If you have recently sustained an injury on the job and your employer makes it hard to get the benefits you need, you should consult a workers’ comp lawyer near me to know the best steps to take. The workers’ compensation system in Virginia exists to protect workers like you when a workplace accident, injury, or occupational illness happens. Sadly, some employees experience unfair treatment and get inadequate settlements.
Workers’ Compensation Laws in Virginia
The majority of Virginia employers must give their employees workers’ comp coverage. Full-time and part-time employees in the state are covered by workers’ compensation along with seasonal and temporary workers. When you seek worker’s comp benefits, you cannot sue your employer for negligence associated with your work-related injury.
Injured workers in Virginia should notify their employer about their workplace injury or occupational illness within thirty days of the accident. Otherwise, they may not be able to seek the benefits they need. You need to file a worker’s compensation claim with the Virginia Workers’ Compensation Commission. You have two years from the incident to file this claim. The Commission will resolve any disputes associated with worker’s comp claims. It will mediate between the complainant and the employer or insurer. You can have an attorney during the claims process. Usually, employers and insurers also have lawyers representing them.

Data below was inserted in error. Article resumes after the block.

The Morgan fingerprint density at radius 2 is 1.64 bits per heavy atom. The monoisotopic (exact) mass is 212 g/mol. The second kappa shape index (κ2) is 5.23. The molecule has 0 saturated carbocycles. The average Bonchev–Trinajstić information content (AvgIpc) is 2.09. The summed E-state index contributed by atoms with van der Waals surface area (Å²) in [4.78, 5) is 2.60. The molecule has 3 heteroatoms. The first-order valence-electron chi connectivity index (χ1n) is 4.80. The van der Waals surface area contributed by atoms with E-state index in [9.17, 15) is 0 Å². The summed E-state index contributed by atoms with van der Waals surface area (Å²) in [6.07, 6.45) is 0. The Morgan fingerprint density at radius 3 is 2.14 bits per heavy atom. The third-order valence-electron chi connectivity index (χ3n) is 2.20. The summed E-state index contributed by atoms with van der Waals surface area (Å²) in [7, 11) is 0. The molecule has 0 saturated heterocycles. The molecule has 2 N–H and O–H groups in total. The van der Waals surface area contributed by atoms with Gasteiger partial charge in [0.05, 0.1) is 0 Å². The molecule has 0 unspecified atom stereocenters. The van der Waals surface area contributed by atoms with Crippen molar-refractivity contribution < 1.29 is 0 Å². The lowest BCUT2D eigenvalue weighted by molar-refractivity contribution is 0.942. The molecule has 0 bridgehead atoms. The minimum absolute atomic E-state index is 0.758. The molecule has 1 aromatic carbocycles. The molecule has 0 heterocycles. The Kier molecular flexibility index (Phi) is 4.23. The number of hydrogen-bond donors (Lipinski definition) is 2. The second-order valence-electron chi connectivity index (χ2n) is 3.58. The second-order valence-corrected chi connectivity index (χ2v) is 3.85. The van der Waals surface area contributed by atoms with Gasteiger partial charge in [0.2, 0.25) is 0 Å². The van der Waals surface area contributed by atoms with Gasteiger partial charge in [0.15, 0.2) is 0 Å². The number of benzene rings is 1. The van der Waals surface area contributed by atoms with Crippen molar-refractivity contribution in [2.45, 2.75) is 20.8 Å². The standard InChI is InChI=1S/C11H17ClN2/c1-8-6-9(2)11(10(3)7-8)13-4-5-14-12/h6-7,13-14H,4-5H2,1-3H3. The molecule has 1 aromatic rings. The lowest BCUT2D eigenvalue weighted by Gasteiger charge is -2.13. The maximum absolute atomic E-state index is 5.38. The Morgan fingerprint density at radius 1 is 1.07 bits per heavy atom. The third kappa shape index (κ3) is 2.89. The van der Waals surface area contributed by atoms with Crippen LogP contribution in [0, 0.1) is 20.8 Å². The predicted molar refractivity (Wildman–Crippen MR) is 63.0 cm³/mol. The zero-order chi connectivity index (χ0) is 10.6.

Kinds of Workers’ Compensation Benefits
Workers’ compensation can provide you with the following benefits:
- Lifetime medical benefits. Through workers’ compensation, you can receive medical care to treat the injury or illness you are suffering from when medically necessary. Your employer can determine your doctor who will treat you.
- Temporary wage replacement. Workers’ compensation insurance will pay 2/3 of your gross average wages per week when you cannot work for 7 days. If you can do a job with a lower wage, you can get 2/3 of the difference between your current and previous wages.
- Permanent partial impairment. You can get compensation for the loss of a certain part of your body or sense.
- Permanent total disability. Workers’ compensation pays lifetime wage replacement benefits if you sustained a serious physical loss in one work-related accident.
As the injured employee, you shouldn’t pay for treatment or equipment related to your workplace injury. Rather, your employer and their insurance must pay your medical bills. Additionally, workers’ comp insurance must pay for long-term care like physical therapy and long-term care services. Your workers’ compensation attorney can educate you about other benefits you may be eligible for.